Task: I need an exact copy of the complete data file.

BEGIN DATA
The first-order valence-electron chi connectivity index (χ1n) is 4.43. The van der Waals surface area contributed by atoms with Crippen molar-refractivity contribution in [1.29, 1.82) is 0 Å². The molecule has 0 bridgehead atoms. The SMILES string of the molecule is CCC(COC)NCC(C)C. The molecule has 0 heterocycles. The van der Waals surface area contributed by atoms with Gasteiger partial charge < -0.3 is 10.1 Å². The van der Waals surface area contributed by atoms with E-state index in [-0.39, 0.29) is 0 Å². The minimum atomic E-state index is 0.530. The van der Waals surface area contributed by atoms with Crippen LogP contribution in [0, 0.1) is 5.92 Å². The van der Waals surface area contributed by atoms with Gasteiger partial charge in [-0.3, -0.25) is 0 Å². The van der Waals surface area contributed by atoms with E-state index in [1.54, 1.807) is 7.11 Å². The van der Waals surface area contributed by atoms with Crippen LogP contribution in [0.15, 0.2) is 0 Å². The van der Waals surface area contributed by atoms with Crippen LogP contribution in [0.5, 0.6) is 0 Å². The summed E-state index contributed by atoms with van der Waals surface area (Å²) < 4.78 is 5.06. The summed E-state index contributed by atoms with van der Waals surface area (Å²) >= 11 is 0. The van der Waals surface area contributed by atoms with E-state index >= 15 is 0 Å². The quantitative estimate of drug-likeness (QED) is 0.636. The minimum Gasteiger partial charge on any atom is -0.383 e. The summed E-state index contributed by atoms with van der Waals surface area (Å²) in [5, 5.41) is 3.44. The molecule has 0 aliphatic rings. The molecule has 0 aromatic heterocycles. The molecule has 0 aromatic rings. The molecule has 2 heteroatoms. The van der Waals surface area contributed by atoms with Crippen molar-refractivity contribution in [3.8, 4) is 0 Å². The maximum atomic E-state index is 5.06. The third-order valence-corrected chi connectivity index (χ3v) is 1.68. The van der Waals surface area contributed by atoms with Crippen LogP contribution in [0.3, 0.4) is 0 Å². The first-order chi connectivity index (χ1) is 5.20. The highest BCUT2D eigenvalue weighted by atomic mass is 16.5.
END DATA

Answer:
The first-order valence-electron chi connectivity index (χ1n) is 4.43. The van der Waals surface area contributed by atoms with Crippen molar-refractivity contribution in [1.29, 1.82) is 0 Å². The molecule has 0 bridgehead atoms. The SMILES string of the molecule is CCC(COC)NCC(C)C. The molecule has 0 heterocycles. The van der Waals surface area contributed by atoms with Gasteiger partial charge < -0.3 is 10.1 Å². The van der Waals surface area contributed by atoms with E-state index in [-0.39, 0.29) is 0 Å². The minimum atomic E-state index is 0.530. The van der Waals surface area contributed by atoms with Crippen LogP contribution in [0, 0.1) is 5.92 Å². The van der Waals surface area contributed by atoms with Gasteiger partial charge in [-0.3, -0.25) is 0 Å². The van der Waals surface area contributed by atoms with E-state index in [1.54, 1.807) is 7.11 Å². The van der Waals surface area contributed by atoms with Crippen LogP contribution in [0.15, 0.2) is 0 Å². The van der Waals surface area contributed by atoms with Crippen LogP contribution in [0.5, 0.6) is 0 Å². The summed E-state index contributed by atoms with van der Waals surface area (Å²) < 4.78 is 5.06. The summed E-state index contributed by atoms with van der Waals surface area (Å²) >= 11 is 0. The van der Waals surface area contributed by atoms with E-state index >= 15 is 0 Å². The quantitative estimate of drug-likeness (QED) is 0.636. The minimum Gasteiger partial charge on any atom is -0.383 e. The summed E-state index contributed by atoms with van der Waals surface area (Å²) in [5, 5.41) is 3.44. The molecule has 0 aliphatic rings. The molecule has 0 aromatic heterocycles. The molecule has 0 aromatic rings. The molecule has 2 heteroatoms. The van der Waals surface area contributed by atoms with Crippen molar-refractivity contribution in [3.8, 4) is 0 Å². The maximum atomic E-state index is 5.06. The third-order valence-corrected chi connectivity index (χ3v) is 1.68. The van der Waals surface area contributed by atoms with Crippen LogP contribution in [0.3, 0.4) is 0 Å². The first-order chi connectivity index (χ1) is 5.20. The highest BCUT2D eigenvalue weighted by atomic mass is 16.5.